جهت گیری های استراتژیک و استراتژی های سرمایه گذاری با فن آوری پیشرفته در دو اقتصاد در حال گذار
|کد مقاله||سال انتشار||مقاله انگلیسی||ترجمه فارسی||تعداد کلمات|
|20271||2011||10 صفحه PDF||سفارش دهید||8588 کلمه|
Publisher : Elsevier - Science Direct (الزویر - ساینس دایرکت)
Journal : Journal of World Business, Volume 46, Issue 3, July 2011, Pages 371–380
This research examines the relationships among strategic orientation, strategy, and firm performance of high technology ventures in two transition economies – China and Russia. While highlighting the impact of the economy's institutional support of entrepreneurship, we also examine the moderating effects of social networks in the performance of these ventures. This research finds that there is a strong link between strategic orientations and resulting strategies in both transition economies; specifically, the capability building strategies relate to sales and efficiency performance. The entrepreneurial firms’ social network also directly influences sales performance, but does not play significant role in moderating performance. Finally, institutional support has an effect on both strategic orientations and firm strategy.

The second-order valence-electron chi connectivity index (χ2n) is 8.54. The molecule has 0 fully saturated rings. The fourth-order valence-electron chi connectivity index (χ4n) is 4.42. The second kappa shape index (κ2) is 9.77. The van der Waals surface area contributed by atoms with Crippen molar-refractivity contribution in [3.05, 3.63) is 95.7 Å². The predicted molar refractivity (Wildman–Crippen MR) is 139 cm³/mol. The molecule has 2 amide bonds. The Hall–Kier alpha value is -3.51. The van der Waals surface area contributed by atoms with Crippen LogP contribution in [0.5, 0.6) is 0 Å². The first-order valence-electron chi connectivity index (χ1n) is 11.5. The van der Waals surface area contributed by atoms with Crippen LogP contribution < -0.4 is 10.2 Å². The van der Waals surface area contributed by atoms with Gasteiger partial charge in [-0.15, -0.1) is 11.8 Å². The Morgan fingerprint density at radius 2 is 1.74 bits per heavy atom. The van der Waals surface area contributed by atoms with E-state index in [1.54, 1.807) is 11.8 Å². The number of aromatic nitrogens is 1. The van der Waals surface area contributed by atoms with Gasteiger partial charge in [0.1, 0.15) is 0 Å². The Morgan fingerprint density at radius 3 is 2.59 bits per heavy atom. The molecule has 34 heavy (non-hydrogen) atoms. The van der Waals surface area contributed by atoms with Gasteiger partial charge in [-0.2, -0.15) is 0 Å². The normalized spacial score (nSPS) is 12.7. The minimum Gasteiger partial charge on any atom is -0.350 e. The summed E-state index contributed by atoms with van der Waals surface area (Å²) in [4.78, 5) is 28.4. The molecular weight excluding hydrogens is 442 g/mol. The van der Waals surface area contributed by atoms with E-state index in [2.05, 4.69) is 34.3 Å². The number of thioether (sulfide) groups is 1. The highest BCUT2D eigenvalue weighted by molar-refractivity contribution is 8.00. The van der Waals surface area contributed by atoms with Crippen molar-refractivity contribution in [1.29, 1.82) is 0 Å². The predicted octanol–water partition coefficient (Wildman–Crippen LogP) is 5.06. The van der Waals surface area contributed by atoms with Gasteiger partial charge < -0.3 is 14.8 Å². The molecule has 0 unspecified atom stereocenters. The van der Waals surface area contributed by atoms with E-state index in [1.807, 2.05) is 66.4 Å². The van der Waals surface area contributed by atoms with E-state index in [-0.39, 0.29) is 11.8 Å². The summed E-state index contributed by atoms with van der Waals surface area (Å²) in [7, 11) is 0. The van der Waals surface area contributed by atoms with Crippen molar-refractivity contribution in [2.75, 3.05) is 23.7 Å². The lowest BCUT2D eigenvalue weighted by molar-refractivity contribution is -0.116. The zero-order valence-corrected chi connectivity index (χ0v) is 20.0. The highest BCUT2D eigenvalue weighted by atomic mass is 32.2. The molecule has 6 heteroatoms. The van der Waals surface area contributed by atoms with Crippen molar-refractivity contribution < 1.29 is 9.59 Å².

Entrepreneurs play a critical role in economies transitioning from central control to a market orientation, i.e. transition economies (Peng, 2001). In large measure, this is because the large, old state-owned enterprises that were present when these economies were centrally planned still exist as these nations transit to a market economy. However, these state businesses are difficult to reform and may in fact produce products that are often still not marketable in today's economy. As a result, it is the new entrepreneurial businesses that provide critical economic viability in transition economies (Li et al., 2005 and Peng, 2001). One type of entrepreneurial business that governments in transition economies want to encourage is high technology entrepreneurial ventures (Bruton & Rubanik, 2002) since they offer particular benefits to these nations. These benefits include that entrepreneurial firms offer a means for those nations to move from centers of low cost manufacturing to high valued added manufacturing. The high value added manufacturing is associated with higher wages for workers and higher profits for the firms as well as gaining competitiveness in the global economy with high end products. In addition, high technology entrepreneurial ventures promote the employment of highly trained professionals that are often produced in abundance by universities in transition economies. This is particularly the case of the transition economies of China and Russia. While there are studies on entrepreneurial behaviors and firm performance in high-technology ventures in these two economies (c.f., Bruton and Rubanik, 2002 and Phan and Foo, 2004), the strategic orientations and strategies of these entrepreneurial ventures have not been well examined to date (Lau, Yiu, Yeung, & Lu, 2008). Our central questions are: To what extent are high technology entrepreneurial ventures in the two post-socialist economies – Russia and China – similar and different in strategic cognitions and actions? In addition, does their institutional legacy play an important role in these relationships? This paper examines the impact of strategic orientations on firm strategic behaviors and how these strategies affect performance of high technology ventures in these two economies. It should not be assumed that the environments of all transition economies are homogeneous (Bruton et al., 2009 and Hitt et al., 2004). For instance, an economy's institutional support for entrepreneurship can vary widely among nations and need to be considered in examining entrepreneurship in transition economies. While China and Russia share similar ideological and economic roots in socialism and central economic planning, in other regards they have very different institutional settings (Puffer & McCarthy, 2007). Thus, here we also examine the impact of the institutional background on strategic orientation and actions for both similarities and differences between the two nations which will help to further validate the results as relevant to a variety of transition economies. Networking is widely seen as a key element in entrepreneurial success (Jack, 2010) and in implementing new technology ventures (Gupta, Cadeaux, & Dubelaar, 2006), especially in transition economy contexts (Hitt et al., 2002 and Peng and Luo, 2000). As a result, this paper also investigates the role played by social network in the strategies and firm performance relationships. The paper contributes to the understanding of entrepreneurial ventures in several specific ways. The study enhances the theoretical understanding of the relative effects of institutions, strategic orientations, and firm strategies on performance of high technology ventures in transition economies. Despite the increasing recognition by researchers of the importance of institutional arrangements, there has been only limited investigation focusing on the effects of institutional differences on entrepreneurial systems (Lu et al., 2008, Peng, 2003 and Thomas and Mueller, 2000). The paucity of examining institutions and their effects is especially true of entrepreneurial domains in transition economies (Giamartino, McDougall, & Bird, 1993). Secondly, data from two unique transition economies are examined. Without such validation it is difficult to ensure that the results found have validity for a wide range of transition economies or instead represent the impact of the unique institutional setting of the given country examined. This approach also contributes to a broader understanding of entrepreneurship in transition economies.